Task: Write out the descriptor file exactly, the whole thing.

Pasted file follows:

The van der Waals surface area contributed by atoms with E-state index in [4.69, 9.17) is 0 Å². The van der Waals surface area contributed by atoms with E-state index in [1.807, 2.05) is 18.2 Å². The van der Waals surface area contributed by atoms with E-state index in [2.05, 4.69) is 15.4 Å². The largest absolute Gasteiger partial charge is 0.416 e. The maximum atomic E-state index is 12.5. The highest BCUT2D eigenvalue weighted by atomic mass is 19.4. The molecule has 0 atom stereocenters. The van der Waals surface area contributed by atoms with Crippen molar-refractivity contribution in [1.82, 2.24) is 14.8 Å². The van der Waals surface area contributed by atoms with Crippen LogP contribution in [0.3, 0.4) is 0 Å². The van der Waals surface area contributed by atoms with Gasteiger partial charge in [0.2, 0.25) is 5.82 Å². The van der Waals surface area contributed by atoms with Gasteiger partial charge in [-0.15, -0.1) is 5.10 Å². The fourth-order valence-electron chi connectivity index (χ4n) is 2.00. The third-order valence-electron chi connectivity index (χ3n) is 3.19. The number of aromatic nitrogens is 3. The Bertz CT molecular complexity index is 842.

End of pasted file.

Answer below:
The van der Waals surface area contributed by atoms with E-state index in [4.69, 9.17) is 0 Å². The van der Waals surface area contributed by atoms with E-state index in [1.807, 2.05) is 18.2 Å². The van der Waals surface area contributed by atoms with E-state index in [2.05, 4.69) is 15.4 Å². The largest absolute Gasteiger partial charge is 0.416 e. The maximum atomic E-state index is 12.5. The highest BCUT2D eigenvalue weighted by atomic mass is 19.4. The molecule has 0 atom stereocenters. The van der Waals surface area contributed by atoms with Crippen molar-refractivity contribution in [1.82, 2.24) is 14.8 Å². The van der Waals surface area contributed by atoms with Crippen LogP contribution in [0.3, 0.4) is 0 Å². The van der Waals surface area contributed by atoms with Gasteiger partial charge in [0.2, 0.25) is 5.82 Å². The van der Waals surface area contributed by atoms with Gasteiger partial charge in [-0.15, -0.1) is 5.10 Å². The fourth-order valence-electron chi connectivity index (χ4n) is 2.00. The third-order valence-electron chi connectivity index (χ3n) is 3.19. The number of aromatic nitrogens is 3. The Bertz CT molecular complexity index is 842.